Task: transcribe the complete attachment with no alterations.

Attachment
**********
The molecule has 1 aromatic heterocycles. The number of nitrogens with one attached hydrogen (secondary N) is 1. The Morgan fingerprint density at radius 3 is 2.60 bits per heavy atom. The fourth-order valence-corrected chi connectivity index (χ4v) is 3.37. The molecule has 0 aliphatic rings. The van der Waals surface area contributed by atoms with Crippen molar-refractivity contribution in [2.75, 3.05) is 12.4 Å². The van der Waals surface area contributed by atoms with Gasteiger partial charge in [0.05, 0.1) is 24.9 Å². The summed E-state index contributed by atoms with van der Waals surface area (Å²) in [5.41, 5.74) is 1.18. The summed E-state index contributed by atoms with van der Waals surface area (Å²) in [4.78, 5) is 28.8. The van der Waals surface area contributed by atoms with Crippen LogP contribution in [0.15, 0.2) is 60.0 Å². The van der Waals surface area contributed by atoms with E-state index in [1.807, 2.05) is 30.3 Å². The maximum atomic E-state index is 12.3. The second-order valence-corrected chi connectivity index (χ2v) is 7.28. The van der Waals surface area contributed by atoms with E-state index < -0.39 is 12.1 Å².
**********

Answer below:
The molecule has 1 aromatic heterocycles. The number of nitrogens with one attached hydrogen (secondary N) is 1. The Morgan fingerprint density at radius 3 is 2.60 bits per heavy atom. The fourth-order valence-corrected chi connectivity index (χ4v) is 3.37. The molecule has 0 aliphatic rings. The van der Waals surface area contributed by atoms with Crippen molar-refractivity contribution in [2.75, 3.05) is 12.4 Å². The van der Waals surface area contributed by atoms with Gasteiger partial charge in [0.05, 0.1) is 24.9 Å². The summed E-state index contributed by atoms with van der Waals surface area (Å²) in [5.41, 5.74) is 1.18. The summed E-state index contributed by atoms with van der Waals surface area (Å²) in [4.78, 5) is 28.8. The van der Waals surface area contributed by atoms with Crippen LogP contribution in [0.15, 0.2) is 60.0 Å². The van der Waals surface area contributed by atoms with E-state index in [1.807, 2.05) is 30.3 Å². The maximum atomic E-state index is 12.3. The second-order valence-corrected chi connectivity index (χ2v) is 7.28. The van der Waals surface area contributed by atoms with E-state index < -0.39 is 12.1 Å².